During pregnancy, there are certain health problems that should be reported to your physician immediately. These conditions are potentially problematic or even an actual emergency where time is crucial for both the mother and fetus. The more quickly you can recognize these symptoms, the more quickly you can seek help.
#1 – Vaginal bleeding – You don’t have to worry about light spotting or staining after sex. You can also relax about period-like bleeding called “show,” which occurs during the final weeks of pregnancy. Other bleeding may be a cause for concern.
While not uncommon, menstrual-like or heavier bleeding during the first trimester should always be evaluated. However, after the first trimester, heavier bleeding could signal a real emergency. It might be associated with placenta previa (the placenta blocking the mother’s cervix) or abruption (the placenta separating from the uterus). If you experience this kind of heavy bleeding, call your doctor ASAP.
#2 – Premature “water breaking” – If your water breaks before the 37-week point, the membranes have ruptured prematurely and special precautions must be taken. If the rupture is not totally obvious when it happens, you can tell based on persistent trickling of clear fluid from the vagina. If you notice leaking, walk around for a few minutes to see if it persists. If it does, contact your physician immediately.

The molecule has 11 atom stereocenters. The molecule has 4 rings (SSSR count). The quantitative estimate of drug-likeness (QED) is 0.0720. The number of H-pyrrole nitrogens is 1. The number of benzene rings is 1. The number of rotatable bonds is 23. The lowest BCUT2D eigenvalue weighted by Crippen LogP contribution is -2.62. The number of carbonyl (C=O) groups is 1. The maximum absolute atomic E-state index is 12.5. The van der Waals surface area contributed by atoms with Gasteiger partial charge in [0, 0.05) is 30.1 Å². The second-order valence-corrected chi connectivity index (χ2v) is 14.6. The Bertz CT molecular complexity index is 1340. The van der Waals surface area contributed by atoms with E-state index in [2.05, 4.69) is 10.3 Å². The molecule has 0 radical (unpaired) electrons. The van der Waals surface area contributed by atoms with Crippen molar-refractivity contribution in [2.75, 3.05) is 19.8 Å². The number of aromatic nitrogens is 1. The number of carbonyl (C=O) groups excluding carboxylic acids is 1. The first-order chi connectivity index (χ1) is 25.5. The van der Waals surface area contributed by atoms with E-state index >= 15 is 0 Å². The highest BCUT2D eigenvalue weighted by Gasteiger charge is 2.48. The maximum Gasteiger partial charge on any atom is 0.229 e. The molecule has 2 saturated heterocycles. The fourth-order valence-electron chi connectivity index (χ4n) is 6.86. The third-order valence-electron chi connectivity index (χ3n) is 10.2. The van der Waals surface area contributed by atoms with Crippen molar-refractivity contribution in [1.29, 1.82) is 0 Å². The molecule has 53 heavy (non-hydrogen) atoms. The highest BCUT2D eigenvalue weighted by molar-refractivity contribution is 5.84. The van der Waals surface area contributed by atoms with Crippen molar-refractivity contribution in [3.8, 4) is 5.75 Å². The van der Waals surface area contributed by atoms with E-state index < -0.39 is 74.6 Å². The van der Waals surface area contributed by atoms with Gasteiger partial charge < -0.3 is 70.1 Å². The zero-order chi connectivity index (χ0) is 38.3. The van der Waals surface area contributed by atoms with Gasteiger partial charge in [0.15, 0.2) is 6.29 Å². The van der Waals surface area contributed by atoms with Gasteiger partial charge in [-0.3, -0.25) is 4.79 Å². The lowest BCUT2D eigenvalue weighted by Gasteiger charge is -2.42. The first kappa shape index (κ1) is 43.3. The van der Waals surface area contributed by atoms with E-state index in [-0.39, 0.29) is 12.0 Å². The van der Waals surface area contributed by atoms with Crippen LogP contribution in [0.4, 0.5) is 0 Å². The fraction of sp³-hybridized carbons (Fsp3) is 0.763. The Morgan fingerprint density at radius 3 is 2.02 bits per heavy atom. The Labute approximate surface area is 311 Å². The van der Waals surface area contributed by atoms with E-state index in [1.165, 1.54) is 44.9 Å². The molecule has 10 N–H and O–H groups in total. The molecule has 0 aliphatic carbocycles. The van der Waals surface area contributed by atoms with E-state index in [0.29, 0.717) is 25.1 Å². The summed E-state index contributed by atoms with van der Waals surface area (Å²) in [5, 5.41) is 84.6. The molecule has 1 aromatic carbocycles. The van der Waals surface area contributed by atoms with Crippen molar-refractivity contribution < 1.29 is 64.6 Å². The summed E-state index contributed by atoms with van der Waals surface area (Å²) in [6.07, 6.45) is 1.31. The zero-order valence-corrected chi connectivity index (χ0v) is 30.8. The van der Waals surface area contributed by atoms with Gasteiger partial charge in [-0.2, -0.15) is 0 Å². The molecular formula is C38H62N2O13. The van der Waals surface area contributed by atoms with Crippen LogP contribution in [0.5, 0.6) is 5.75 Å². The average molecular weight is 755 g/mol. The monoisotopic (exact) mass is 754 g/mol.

#3 – Preeclampsia – Preeclampsia occurs after the 20th week of pregnancy and is caused by high blood pressure, swelling, and protein in the urine. Symptoms include headaches, nausea, vomiting, abdominal pain, and spots in front of your eyes. If you experience one or all of these symptoms, don’t hesitate to contact the doctor.
#4 – Colds and other illnesses – Obviously, some colds are more severe than others. Most usually last for 7-10 days and get better with fluids and rest. However, if the cold turns into bronchitis or pneumonia, including fever and persistent cough, see the physician for an exam as soon as possible. You also want to come into the office if you get exposed to the chicken pox and you’ve never had them before.
When you’re pregnant, your motto should always be “better safe than sorry.” If you have any questions about the signs and symptoms of illness, never hesitate to contact your physician. That’s what the doctor is here for – to keep you and your baby healthy and safe and to offer you the greatest possible peace of mind.